A Hungarian Folk Song:
And now back to Chad Gadya and Shmuel Blasz’ melody. Laron, Lazarovich’s nephew, did not know any details about Blasz’s identity. A search of internet sources led me to an article published in the United States in 2011, titled: “Holocaust survivor to hear live performance of father’s music“, as well as two additional articles “Springs Holocaust survivor hears father’s music for first time since WW II” and “Giving Voice to History: Shoah-Era Scores Get First Hearing“.
Eva Egri, a ninety-year-old Holocaust survivor, was able to give new life to pieces of music written by her father Shmuel Blasz. Blasz was a composer and the chief cantor at the synagogue in Eger, Hungary. Egri managed to survive the war and made her way to the United States after many long, difficult years. For about six decades, she preserved many of her father’s manuscripts which had ended up in her hands. In 2011, Samuel Blasz’s compositions were performed in New York and later in Florida.
I tried unsuccessfully to contact Egri and other family members. Eventually, Professor Nachum Dershowitz referred me to Judy Merrick, who knew Blasz’s daughter and had also performed and directed some of his works. She confirmed that this was the same Shmuel Blasz.
Berlin, Germany, December 2019
Nur Ben-Shalom is a Jewish-Israeli clarinetist living in Berlin. “When you perform a composition you never know what will happen. You start something, throw something into the air and don’t know how it will end,” he told me. In a sense, this is the story of Blasz’s Chad Gadya melody – words and notes that have moved between different places and time periods, music that has been given new interpretation, beyond what the original composer could have imagined. Ben-Shalom heard the story of the melody and decided to give it a new life. He extracted the notes from a scan of the manuscript (which appears above) and arranged the song for a chamber music ensemble including clarinet, violin and piano.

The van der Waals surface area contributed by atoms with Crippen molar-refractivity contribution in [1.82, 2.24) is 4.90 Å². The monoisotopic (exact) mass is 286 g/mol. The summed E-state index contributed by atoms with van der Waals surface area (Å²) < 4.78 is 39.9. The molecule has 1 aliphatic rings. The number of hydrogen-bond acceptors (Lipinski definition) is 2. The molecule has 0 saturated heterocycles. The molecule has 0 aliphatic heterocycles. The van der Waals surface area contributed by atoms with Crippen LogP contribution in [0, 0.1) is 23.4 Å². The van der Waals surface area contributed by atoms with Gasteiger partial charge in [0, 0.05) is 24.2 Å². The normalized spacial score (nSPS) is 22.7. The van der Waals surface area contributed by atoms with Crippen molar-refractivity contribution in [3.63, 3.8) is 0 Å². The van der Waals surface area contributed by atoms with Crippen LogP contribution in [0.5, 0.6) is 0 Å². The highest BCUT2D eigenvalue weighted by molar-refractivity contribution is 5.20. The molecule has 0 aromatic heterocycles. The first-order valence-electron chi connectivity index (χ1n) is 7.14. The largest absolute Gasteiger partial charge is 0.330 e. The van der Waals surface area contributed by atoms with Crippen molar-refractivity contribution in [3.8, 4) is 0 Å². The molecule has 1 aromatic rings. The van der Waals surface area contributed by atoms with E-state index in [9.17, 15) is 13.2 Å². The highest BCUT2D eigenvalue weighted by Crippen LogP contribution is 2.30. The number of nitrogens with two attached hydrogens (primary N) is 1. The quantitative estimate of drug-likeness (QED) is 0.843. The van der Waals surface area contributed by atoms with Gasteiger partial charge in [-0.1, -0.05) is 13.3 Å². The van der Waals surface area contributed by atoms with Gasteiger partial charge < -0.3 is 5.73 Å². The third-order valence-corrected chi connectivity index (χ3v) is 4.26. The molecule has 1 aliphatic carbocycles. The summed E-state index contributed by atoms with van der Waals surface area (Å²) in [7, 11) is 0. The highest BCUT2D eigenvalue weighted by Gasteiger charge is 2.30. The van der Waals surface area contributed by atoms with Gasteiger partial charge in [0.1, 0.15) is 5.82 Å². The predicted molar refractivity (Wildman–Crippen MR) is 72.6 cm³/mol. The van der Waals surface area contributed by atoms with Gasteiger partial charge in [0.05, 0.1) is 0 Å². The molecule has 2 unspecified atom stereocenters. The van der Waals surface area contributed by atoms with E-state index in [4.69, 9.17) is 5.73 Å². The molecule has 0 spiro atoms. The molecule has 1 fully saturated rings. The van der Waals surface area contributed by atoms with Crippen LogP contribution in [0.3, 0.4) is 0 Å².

“I’ve performed in different parts of the world, with ensembles and orchestras, and nothing has given me such special satisfaction as reviving this kind of piece,” he said. “There is a very strong connection here which is difficult to explain, a connection to tradition, a connection to history, a musical connection. It’s a special feeling to be able to revive the stories of Jews who were part of this culture, who were valued, and to tell their stories in Germany of all places.”
Ben-Shalom arranged the song in two different versions; one is slow and lyrical and the other is faster, with a Klezmer feel to it. The piece was performed at a Protestant church in Berlin before an audience of 1,300 people. When I asked if this represented a contradiction – performing a work by a Jewish composer who was murdered in the Holocaust in a Christian church – he answered: “I think it’s a statement. When the head of the church in Germany comes and says: ‘I want to perform Jewish music in the church’ – that’s a strong statement. The church in Germany is a powerful force with a significant influence on culture in Germany.”
“And there is also something special about dealing with the source material. After the concert, people approached me, asking questions about Shmuel Blasz and Shmuel Lazarovich, wanting to know more. I had printed the scan of the notes and people were examining it. People asked for the arranged version. I have no control over what will happen from here on out. The music will live on. Someone else will arrange it in one way or another. The story will be told and suddenly Samuel Blasz will be resurrected. “
Thanks to Gabriel Laron, Anat Wax and Elena Kampel for their assistance in preparing this article.